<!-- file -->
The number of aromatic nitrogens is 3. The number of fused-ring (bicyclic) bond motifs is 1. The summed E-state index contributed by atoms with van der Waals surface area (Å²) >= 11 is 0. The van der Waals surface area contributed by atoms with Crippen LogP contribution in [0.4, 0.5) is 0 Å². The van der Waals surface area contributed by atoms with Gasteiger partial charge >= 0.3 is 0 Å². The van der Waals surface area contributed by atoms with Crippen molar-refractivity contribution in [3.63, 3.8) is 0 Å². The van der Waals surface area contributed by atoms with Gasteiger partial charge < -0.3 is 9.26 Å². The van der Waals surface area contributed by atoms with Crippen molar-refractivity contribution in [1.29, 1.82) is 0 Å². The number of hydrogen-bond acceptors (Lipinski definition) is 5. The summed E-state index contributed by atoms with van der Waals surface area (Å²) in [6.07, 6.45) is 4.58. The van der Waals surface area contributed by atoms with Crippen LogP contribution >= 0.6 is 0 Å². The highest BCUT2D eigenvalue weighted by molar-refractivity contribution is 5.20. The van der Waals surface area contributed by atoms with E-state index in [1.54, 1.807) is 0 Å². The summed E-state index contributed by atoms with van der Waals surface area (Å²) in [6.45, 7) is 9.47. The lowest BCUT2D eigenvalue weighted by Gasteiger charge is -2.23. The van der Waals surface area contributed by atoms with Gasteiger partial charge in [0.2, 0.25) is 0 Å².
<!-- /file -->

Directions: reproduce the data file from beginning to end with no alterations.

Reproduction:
The number of aromatic nitrogens is 3. The number of fused-ring (bicyclic) bond motifs is 1. The summed E-state index contributed by atoms with van der Waals surface area (Å²) >= 11 is 0. The van der Waals surface area contributed by atoms with Crippen LogP contribution in [0.4, 0.5) is 0 Å². The van der Waals surface area contributed by atoms with Gasteiger partial charge >= 0.3 is 0 Å². The van der Waals surface area contributed by atoms with Crippen molar-refractivity contribution in [3.63, 3.8) is 0 Å². The van der Waals surface area contributed by atoms with Gasteiger partial charge < -0.3 is 9.26 Å². The van der Waals surface area contributed by atoms with Crippen molar-refractivity contribution in [1.29, 1.82) is 0 Å². The number of hydrogen-bond acceptors (Lipinski definition) is 5. The summed E-state index contributed by atoms with van der Waals surface area (Å²) in [6.07, 6.45) is 4.58. The van der Waals surface area contributed by atoms with Crippen LogP contribution >= 0.6 is 0 Å². The highest BCUT2D eigenvalue weighted by molar-refractivity contribution is 5.20. The van der Waals surface area contributed by atoms with E-state index in [1.54, 1.807) is 0 Å². The summed E-state index contributed by atoms with van der Waals surface area (Å²) in [6.45, 7) is 9.47. The lowest BCUT2D eigenvalue weighted by Gasteiger charge is -2.23. The van der Waals surface area contributed by atoms with Gasteiger partial charge in [0.2, 0.25) is 0 Å².